What Is Law?

Law is the body of rules that regulates human conduct and the institutions that govern society. Law provides the basis for a wide range of activities, including the protection of people’s liberty and property, the provision of social services and justice, the settlement of international disputes and the regulation of business activity. It also forms the foundation for scholarly inquiry into legal history, philosophy, economic analysis and sociology.

As a rule, laws are imposed by governments or other governing bodies. They may be explicit statutes or implicit judicial decisions (the “doctrine of stare decisis”).

The principal purposes of law are to establish standards, maintain order, resolve disputes and protect liberties and rights. Some laws achieve these more successfully than others. For example, an authoritarian government may keep the peace and preserve the status quo, but it may oppress minorities or resist the aspirations of its citizens for more democratic governance.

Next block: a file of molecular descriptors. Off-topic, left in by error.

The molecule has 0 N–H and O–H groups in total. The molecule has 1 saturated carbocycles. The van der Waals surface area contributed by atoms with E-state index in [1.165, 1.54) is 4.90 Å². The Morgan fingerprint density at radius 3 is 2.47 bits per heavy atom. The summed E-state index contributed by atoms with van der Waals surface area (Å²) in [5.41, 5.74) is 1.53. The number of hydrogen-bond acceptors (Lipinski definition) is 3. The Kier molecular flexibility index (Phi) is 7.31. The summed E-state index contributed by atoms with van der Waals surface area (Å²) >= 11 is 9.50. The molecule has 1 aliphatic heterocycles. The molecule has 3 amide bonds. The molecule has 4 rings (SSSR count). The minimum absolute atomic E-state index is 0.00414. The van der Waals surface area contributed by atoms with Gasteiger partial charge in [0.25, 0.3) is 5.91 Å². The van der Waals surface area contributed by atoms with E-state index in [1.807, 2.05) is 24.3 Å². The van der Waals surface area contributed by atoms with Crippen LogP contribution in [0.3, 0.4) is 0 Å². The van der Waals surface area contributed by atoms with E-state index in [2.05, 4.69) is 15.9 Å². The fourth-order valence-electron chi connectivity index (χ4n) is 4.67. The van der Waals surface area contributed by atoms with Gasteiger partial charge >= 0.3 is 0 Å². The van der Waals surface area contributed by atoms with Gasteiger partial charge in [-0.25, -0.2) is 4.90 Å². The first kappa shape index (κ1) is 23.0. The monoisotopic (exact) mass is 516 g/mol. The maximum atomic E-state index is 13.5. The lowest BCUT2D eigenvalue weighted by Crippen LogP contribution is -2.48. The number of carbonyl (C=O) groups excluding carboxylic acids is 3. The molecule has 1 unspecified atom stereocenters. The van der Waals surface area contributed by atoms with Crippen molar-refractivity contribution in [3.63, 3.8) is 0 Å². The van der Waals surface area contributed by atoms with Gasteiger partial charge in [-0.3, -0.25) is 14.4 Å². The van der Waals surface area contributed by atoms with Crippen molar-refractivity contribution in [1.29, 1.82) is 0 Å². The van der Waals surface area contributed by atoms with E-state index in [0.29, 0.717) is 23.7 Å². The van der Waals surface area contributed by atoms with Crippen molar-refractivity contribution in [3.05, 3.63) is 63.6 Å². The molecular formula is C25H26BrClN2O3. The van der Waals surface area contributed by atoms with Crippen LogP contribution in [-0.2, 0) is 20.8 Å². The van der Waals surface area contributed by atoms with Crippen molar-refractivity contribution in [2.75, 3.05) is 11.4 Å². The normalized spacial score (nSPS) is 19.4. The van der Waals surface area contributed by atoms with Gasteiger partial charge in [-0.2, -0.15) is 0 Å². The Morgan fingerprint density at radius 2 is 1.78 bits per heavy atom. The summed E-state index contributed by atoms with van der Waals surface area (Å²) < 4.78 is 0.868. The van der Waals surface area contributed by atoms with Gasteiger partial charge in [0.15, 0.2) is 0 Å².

Some laws are based on religious precepts, such as Jewish Halakha or Islamic Sharia. Others are based on philosophical theories such as natural law or utilitarianism, while still others are derived from the experiences of past generations of judges and barristers.

Some laws are designed to regulate commercial activity, such as competition law which deals with anti-trust and monopoly behaviours, or consumer law dealing with the rights of consumers in contracts. Other laws are intended to reflect societal values such as the protection of intellectual property, or to prevent harm to the environment.